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Mo Beach Mo Benches: Norwegian Firm Crafts Waterfront Plan Along Fjord Coastline

Norwegian firm Arkitektgruppen Cubus AS has conjured up a subtle design intervention for a small stretch of Norway's fjord coastline. Located in Mo i Rana, a town North of the studio's Bergen headquarters, the plan reshapes portions of the waterfront through the placement of modular seating, shelters, and walkways. The components of the scheme are to be realized in steel and concrete that has long been-manufactured in the area. The stark, industrial aspects of the competition-winning proposal evoke the character of the region where the project will be built. These structures are to be installed directly on the coast and will require minimal interference to the natural landscape and native flora. The inland section of the plot is to be more heavily manicured in terms of vegetation, acting as a green buffer between sand and nearby gardens. A larger park space with paths, lawns, and lighting is planned for the southernmost tip of the waterfront. The choice of concrete and steel as materials suggests that the question of comfort might have played a secondary role to aesthetics in the design process. Yet the steel and concrete found in the plan are more than just a figurative nod to the manufacturing legacy of Mo i Rana as they also ensure that the entirety of the design will be crafted in nearby seafront factories. Beyond creating a new waterfront landscape, many of the structures also help combat erosion plaguing the town's sandy beaches. There is the thought that enterprising skiers and snowboarders might make creative use of the plan's metal rails and walkways come wintertime.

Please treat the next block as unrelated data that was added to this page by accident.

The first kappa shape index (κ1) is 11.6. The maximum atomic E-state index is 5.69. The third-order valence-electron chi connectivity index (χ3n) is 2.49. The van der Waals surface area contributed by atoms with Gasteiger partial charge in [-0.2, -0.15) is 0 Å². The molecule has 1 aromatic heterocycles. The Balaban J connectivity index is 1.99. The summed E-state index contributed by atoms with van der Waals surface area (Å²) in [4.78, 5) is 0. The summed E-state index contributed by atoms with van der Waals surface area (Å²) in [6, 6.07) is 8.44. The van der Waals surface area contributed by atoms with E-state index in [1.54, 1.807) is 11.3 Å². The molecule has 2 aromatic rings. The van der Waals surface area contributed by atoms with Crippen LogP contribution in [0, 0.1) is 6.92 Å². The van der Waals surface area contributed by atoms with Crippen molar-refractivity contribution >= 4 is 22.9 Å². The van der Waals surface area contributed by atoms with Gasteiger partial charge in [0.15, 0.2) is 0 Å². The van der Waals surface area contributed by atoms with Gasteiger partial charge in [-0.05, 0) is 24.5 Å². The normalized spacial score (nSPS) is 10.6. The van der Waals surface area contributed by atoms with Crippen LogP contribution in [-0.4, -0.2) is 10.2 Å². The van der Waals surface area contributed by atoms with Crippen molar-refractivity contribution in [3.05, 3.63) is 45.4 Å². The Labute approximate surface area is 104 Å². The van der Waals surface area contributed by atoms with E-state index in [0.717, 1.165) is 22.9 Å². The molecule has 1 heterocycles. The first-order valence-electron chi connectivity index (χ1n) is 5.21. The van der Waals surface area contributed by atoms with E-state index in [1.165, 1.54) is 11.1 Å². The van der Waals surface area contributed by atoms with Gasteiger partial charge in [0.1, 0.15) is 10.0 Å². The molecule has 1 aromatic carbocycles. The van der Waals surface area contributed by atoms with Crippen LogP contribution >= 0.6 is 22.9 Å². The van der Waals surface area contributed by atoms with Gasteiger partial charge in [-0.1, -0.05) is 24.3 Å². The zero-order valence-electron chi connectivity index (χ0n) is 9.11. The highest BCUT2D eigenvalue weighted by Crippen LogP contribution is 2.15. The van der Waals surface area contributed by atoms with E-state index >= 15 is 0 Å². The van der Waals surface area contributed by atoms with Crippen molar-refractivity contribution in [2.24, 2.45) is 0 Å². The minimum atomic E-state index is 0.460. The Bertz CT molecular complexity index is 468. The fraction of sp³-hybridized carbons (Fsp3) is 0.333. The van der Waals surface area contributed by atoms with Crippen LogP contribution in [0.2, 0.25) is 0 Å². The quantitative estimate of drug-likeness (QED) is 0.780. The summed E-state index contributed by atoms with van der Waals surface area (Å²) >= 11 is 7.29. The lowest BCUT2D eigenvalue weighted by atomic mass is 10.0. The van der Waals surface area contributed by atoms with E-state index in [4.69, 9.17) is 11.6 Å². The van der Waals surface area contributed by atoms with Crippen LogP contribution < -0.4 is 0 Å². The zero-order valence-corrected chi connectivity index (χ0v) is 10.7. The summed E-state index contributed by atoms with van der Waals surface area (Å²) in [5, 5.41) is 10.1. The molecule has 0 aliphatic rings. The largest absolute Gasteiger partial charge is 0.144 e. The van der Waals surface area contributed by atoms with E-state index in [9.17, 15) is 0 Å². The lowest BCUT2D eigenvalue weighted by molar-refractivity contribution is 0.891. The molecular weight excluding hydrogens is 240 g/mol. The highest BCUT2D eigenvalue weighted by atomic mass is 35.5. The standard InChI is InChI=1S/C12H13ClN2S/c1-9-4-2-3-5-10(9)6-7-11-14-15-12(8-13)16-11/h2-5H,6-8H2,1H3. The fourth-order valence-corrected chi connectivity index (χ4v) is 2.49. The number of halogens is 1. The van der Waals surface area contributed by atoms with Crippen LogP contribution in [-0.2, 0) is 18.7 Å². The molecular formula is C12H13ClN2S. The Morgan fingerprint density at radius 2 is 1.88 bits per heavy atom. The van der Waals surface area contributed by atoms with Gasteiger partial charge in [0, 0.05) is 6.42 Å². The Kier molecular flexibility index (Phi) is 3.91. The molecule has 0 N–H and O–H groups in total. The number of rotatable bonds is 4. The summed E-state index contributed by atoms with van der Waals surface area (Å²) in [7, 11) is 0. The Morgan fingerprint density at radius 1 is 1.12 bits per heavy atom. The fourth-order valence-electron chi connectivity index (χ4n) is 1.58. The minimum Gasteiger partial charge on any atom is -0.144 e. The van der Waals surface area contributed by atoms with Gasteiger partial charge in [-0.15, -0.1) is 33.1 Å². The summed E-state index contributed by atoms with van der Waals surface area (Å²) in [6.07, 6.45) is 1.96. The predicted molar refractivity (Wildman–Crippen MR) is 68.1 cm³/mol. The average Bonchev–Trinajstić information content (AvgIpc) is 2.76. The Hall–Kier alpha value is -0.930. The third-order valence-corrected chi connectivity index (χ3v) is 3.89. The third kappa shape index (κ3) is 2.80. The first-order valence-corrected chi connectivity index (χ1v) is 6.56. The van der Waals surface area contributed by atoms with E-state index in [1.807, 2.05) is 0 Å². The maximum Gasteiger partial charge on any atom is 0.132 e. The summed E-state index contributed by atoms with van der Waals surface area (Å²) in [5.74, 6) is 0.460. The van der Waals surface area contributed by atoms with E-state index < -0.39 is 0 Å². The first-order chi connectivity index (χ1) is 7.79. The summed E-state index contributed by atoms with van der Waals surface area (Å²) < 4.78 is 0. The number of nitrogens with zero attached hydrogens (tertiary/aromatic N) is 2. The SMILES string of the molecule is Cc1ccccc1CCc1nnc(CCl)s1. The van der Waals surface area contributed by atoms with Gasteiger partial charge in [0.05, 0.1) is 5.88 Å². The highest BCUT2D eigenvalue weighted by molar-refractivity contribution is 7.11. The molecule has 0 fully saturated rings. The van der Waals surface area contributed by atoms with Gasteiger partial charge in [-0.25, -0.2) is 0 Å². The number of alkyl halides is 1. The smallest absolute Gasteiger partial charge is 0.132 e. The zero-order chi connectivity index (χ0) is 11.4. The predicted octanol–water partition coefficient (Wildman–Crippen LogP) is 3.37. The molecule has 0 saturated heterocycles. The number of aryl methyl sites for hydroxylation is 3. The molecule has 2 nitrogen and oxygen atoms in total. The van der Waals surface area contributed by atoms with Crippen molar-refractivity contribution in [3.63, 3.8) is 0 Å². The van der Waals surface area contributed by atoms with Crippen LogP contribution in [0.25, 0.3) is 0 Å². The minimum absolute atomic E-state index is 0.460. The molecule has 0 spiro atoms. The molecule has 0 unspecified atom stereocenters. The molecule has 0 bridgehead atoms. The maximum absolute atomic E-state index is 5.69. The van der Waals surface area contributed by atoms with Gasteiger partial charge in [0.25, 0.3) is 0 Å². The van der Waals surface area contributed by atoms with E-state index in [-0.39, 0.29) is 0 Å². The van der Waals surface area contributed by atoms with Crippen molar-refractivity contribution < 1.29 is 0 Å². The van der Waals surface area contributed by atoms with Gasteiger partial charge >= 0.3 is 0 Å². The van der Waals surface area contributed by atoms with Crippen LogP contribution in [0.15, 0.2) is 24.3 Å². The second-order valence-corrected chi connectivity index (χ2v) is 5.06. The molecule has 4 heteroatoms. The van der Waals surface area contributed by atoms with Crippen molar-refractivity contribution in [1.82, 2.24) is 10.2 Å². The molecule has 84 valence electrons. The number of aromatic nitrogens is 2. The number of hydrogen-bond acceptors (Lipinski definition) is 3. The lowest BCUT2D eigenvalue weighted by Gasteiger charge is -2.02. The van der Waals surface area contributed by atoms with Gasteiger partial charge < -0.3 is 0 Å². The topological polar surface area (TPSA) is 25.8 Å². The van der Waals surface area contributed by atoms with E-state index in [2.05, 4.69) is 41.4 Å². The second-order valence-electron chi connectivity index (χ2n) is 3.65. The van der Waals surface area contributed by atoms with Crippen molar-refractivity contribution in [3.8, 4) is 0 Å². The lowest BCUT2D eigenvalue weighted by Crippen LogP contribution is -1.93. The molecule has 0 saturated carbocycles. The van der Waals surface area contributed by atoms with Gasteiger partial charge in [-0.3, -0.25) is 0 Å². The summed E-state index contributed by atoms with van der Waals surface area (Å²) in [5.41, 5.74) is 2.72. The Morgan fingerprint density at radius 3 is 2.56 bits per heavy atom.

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On Deadline> MoMA Calls For Ideas For Rockaway Exhibit

The Rockaways was one of many waterfront communities that sustained serious damage from Hurricane Sandy, which makes it an appropriate site for MoMA PS1’s upcoming exhibit. But first, MoMA PS1 and MoMA’s Department of Architecture and Design are reaching out to artists, architects, and designers to come up with ideas for creating a sustainable waterfront—whether that touches upon protection of the shoreline or alternative housing—to be presented at the show. Twenty-five proposals will be selected and presented online and at MoMA PS1’s temporary space, the VW Dome2 in Rockaway Beach during the month of April. But hurry, the deadline for proposals is tomorrow. Submissions should be in the format of a short video (under 3 minutes).